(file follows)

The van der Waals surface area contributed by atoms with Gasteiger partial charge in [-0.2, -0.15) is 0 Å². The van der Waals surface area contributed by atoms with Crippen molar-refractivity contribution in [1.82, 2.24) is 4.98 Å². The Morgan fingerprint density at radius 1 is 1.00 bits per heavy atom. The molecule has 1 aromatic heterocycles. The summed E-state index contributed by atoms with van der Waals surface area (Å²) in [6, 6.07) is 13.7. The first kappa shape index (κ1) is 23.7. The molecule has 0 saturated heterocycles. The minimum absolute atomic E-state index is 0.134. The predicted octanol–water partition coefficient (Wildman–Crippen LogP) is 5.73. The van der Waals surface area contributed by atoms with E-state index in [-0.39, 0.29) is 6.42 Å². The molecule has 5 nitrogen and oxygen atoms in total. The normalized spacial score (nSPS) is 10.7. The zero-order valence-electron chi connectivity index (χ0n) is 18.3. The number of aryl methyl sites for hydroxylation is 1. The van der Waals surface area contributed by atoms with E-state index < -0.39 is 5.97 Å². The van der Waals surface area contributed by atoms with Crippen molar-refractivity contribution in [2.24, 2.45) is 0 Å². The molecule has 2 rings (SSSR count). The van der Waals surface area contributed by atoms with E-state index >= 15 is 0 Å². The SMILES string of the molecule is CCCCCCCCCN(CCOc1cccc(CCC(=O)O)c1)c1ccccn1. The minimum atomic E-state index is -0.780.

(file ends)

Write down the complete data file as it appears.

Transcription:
The van der Waals surface area contributed by atoms with Gasteiger partial charge in [-0.2, -0.15) is 0 Å². The van der Waals surface area contributed by atoms with Crippen molar-refractivity contribution in [1.82, 2.24) is 4.98 Å². The Morgan fingerprint density at radius 1 is 1.00 bits per heavy atom. The molecule has 1 aromatic heterocycles. The summed E-state index contributed by atoms with van der Waals surface area (Å²) in [6, 6.07) is 13.7. The first kappa shape index (κ1) is 23.7. The molecule has 0 saturated heterocycles. The minimum absolute atomic E-state index is 0.134. The predicted octanol–water partition coefficient (Wildman–Crippen LogP) is 5.73. The van der Waals surface area contributed by atoms with E-state index in [-0.39, 0.29) is 6.42 Å². The molecule has 5 nitrogen and oxygen atoms in total. The normalized spacial score (nSPS) is 10.7. The zero-order valence-electron chi connectivity index (χ0n) is 18.3. The number of aryl methyl sites for hydroxylation is 1. The van der Waals surface area contributed by atoms with E-state index < -0.39 is 5.97 Å². The van der Waals surface area contributed by atoms with Crippen molar-refractivity contribution in [2.24, 2.45) is 0 Å². The molecule has 2 rings (SSSR count). The van der Waals surface area contributed by atoms with E-state index >= 15 is 0 Å². The SMILES string of the molecule is CCCCCCCCCN(CCOc1cccc(CCC(=O)O)c1)c1ccccn1. The minimum atomic E-state index is -0.780.